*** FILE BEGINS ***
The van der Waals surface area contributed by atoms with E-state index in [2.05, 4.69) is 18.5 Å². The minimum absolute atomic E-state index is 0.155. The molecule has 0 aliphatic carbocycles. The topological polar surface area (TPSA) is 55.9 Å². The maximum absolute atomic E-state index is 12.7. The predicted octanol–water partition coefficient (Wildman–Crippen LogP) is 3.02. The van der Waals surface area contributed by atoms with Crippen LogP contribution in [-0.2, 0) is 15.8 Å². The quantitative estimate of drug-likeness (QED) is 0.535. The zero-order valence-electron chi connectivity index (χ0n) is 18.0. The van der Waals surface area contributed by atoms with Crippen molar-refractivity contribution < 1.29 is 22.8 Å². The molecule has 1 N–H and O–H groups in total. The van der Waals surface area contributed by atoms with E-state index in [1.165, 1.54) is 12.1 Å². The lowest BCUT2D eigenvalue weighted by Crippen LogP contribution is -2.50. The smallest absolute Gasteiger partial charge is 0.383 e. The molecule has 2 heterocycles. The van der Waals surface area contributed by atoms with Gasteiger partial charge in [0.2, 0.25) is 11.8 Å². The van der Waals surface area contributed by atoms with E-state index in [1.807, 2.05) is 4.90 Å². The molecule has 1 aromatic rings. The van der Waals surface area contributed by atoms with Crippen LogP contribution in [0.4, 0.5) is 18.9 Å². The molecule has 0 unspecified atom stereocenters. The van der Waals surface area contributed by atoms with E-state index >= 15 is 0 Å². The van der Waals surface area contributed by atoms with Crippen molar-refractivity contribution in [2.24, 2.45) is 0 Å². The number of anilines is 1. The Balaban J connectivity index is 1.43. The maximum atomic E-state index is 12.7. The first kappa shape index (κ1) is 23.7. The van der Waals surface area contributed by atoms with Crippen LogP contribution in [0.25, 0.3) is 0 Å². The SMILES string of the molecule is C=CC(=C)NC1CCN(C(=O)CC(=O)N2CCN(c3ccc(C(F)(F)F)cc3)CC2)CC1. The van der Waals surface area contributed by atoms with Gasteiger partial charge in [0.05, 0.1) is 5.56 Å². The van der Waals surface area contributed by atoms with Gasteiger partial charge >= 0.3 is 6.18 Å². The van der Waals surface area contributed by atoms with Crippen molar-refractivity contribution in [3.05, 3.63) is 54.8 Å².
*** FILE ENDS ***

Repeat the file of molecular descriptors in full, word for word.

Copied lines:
The van der Waals surface area contributed by atoms with E-state index in [2.05, 4.69) is 18.5 Å². The minimum absolute atomic E-state index is 0.155. The molecule has 0 aliphatic carbocycles. The topological polar surface area (TPSA) is 55.9 Å². The maximum absolute atomic E-state index is 12.7. The predicted octanol–water partition coefficient (Wildman–Crippen LogP) is 3.02. The van der Waals surface area contributed by atoms with Crippen LogP contribution in [-0.2, 0) is 15.8 Å². The quantitative estimate of drug-likeness (QED) is 0.535. The zero-order valence-electron chi connectivity index (χ0n) is 18.0. The van der Waals surface area contributed by atoms with Crippen molar-refractivity contribution < 1.29 is 22.8 Å². The molecule has 1 N–H and O–H groups in total. The van der Waals surface area contributed by atoms with E-state index in [1.165, 1.54) is 12.1 Å². The lowest BCUT2D eigenvalue weighted by Crippen LogP contribution is -2.50. The smallest absolute Gasteiger partial charge is 0.383 e. The molecule has 2 heterocycles. The van der Waals surface area contributed by atoms with Gasteiger partial charge in [0.2, 0.25) is 11.8 Å². The van der Waals surface area contributed by atoms with E-state index in [1.807, 2.05) is 4.90 Å². The molecule has 1 aromatic rings. The van der Waals surface area contributed by atoms with Crippen LogP contribution in [0.4, 0.5) is 18.9 Å². The molecule has 0 unspecified atom stereocenters. The van der Waals surface area contributed by atoms with E-state index >= 15 is 0 Å². The van der Waals surface area contributed by atoms with Crippen molar-refractivity contribution in [2.24, 2.45) is 0 Å². The number of anilines is 1. The Balaban J connectivity index is 1.43. The maximum atomic E-state index is 12.7. The first kappa shape index (κ1) is 23.7. The van der Waals surface area contributed by atoms with Crippen LogP contribution in [0.25, 0.3) is 0 Å². The SMILES string of the molecule is C=CC(=C)NC1CCN(C(=O)CC(=O)N2CCN(c3ccc(C(F)(F)F)cc3)CC2)CC1. The van der Waals surface area contributed by atoms with Gasteiger partial charge in [0.05, 0.1) is 5.56 Å². The van der Waals surface area contributed by atoms with Gasteiger partial charge >= 0.3 is 6.18 Å². The van der Waals surface area contributed by atoms with Crippen molar-refractivity contribution in [3.05, 3.63) is 54.8 Å².